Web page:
There’s a huge difference here. Fate GO adds units in very slowly, intentionally slowing the rate of power creep and allowing the developers to put higher production values into the new characters. You don’t pull for characters just because they’re going to be powerful. You pull for them because of who the character is. Their role in the story, how they fight, how cool they seem to be, essentially what they mean to you. Welfare units, free units given out during events directly play into this. They’re often variants of popular and rare servants, such as Scathatch, Jeanne Alter or ludicrously powerful like Henshin Rider Kintoki. If you missed out on being able to pull Ishtar when she was available during the 2018 Christmas event, you may be pleasantly surprised to find out that she’s the welfare servant for 2019’s Summer event.
This is a mobile game. So you’d likely expect this to be undercut by the game needing you to use the rare servants to win. Which is actually totally false. The game may be easier with higher star servants but there’s nothing stopping you from pulling out your favorite servants like a legendary 1-star Sasaki Kojiro or a 3-star Robin Hood and going to utter town on everything in the game. Judging a servant based on their star level is a one-way ticket to missing out on what they can do.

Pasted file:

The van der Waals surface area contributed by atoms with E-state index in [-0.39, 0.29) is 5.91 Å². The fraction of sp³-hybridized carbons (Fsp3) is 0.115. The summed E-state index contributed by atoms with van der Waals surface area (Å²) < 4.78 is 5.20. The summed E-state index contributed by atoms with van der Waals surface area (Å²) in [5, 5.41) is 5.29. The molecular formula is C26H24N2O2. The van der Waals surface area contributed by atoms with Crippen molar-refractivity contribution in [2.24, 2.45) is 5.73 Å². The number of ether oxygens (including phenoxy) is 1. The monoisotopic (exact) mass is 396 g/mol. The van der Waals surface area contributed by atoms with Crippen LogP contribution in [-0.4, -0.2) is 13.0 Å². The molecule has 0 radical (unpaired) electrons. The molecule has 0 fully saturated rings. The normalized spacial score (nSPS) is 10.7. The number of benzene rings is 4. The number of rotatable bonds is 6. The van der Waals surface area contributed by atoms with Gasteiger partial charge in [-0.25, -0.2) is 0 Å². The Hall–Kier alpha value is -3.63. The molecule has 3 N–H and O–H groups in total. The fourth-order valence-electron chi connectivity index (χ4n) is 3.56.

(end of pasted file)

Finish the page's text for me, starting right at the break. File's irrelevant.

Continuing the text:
2-star caster, Hans Christian Anderson is often touted as one of the best support characters in the game. The game routinely gives weaker or lacking servants buffs to stay relevant, and it’s quite feasible to use your favorites to kill even the toughest of enemies. Even the final boss of Grand Order can be defeated with a team of 1 to 3-star servants, all accessible from the friend point gacha.
If you need a helping hand clearing a level still, the support option there is open for you to bring in anyone else’s servant. Anything from someone’s Geogias or Mash because you need a little extra tanking, Merlin, Waver or Hans because you want to support your faves or someone else’s favorite servants because you want to see how they perform. The world is your oyster, even if the gacha is being mean to you.
This is a huge crossover game that adds in characters from across the fate franchise, but it’s not going to leave you out of the loop just because this is your first time with the franchise. The story within Grand Order isn’t just some silly tie-in, or loosely there to justify a big crossover. It’s there as its own entry and allows the writers to work with new concepts, scenarios, and explore parts of characters that weren’t touched on in other mediums. The initial story of Grand Order, that concludes with the final singularity, ‘The Grand Temple of Time’ completes a full story. There’s no sequel bait, no cliffhangers, no unexplained plot threads. That’s it. Everything else added from now is its own thing.
All these points are what make Fate/Grand Order easily one of the best free-to-play mobile games on the market and one I would absolutely recommend putting your time into.